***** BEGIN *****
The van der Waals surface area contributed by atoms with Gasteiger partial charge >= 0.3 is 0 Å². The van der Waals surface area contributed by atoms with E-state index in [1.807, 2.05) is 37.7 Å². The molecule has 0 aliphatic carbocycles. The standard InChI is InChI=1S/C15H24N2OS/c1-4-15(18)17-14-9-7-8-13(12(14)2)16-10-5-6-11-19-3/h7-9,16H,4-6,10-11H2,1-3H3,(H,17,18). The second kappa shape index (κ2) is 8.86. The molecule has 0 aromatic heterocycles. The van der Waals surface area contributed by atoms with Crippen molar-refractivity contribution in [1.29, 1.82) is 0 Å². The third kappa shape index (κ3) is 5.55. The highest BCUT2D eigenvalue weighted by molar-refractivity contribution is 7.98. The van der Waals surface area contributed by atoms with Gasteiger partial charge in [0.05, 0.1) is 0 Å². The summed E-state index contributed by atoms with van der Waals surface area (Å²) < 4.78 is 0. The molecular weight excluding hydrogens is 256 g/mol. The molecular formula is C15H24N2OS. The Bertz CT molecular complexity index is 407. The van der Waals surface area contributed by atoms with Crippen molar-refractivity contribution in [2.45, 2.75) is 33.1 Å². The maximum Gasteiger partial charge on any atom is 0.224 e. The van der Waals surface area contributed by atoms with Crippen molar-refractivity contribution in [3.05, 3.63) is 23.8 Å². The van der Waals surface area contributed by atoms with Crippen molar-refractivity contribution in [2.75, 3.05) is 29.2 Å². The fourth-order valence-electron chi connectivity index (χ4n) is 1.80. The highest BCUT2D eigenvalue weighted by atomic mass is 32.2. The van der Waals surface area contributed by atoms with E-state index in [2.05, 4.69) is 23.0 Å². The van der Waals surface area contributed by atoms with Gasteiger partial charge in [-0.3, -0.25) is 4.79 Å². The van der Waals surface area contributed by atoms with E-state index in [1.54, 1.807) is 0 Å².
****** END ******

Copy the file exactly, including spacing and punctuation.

The van der Waals surface area contributed by atoms with Gasteiger partial charge >= 0.3 is 0 Å². The van der Waals surface area contributed by atoms with E-state index in [1.807, 2.05) is 37.7 Å². The molecule has 0 aliphatic carbocycles. The standard InChI is InChI=1S/C15H24N2OS/c1-4-15(18)17-14-9-7-8-13(12(14)2)16-10-5-6-11-19-3/h7-9,16H,4-6,10-11H2,1-3H3,(H,17,18). The second kappa shape index (κ2) is 8.86. The molecule has 0 aromatic heterocycles. The van der Waals surface area contributed by atoms with Crippen molar-refractivity contribution in [1.29, 1.82) is 0 Å². The third kappa shape index (κ3) is 5.55. The highest BCUT2D eigenvalue weighted by molar-refractivity contribution is 7.98. The van der Waals surface area contributed by atoms with Gasteiger partial charge in [0.05, 0.1) is 0 Å². The summed E-state index contributed by atoms with van der Waals surface area (Å²) < 4.78 is 0. The molecular weight excluding hydrogens is 256 g/mol. The molecular formula is C15H24N2OS. The Bertz CT molecular complexity index is 407. The van der Waals surface area contributed by atoms with Crippen molar-refractivity contribution in [2.45, 2.75) is 33.1 Å². The maximum Gasteiger partial charge on any atom is 0.224 e. The van der Waals surface area contributed by atoms with Crippen molar-refractivity contribution in [3.05, 3.63) is 23.8 Å². The van der Waals surface area contributed by atoms with Crippen molar-refractivity contribution in [2.75, 3.05) is 29.2 Å². The fourth-order valence-electron chi connectivity index (χ4n) is 1.80. The highest BCUT2D eigenvalue weighted by atomic mass is 32.2. The van der Waals surface area contributed by atoms with E-state index in [2.05, 4.69) is 23.0 Å². The van der Waals surface area contributed by atoms with Gasteiger partial charge in [-0.3, -0.25) is 4.79 Å². The van der Waals surface area contributed by atoms with E-state index in [1.54, 1.807) is 0 Å².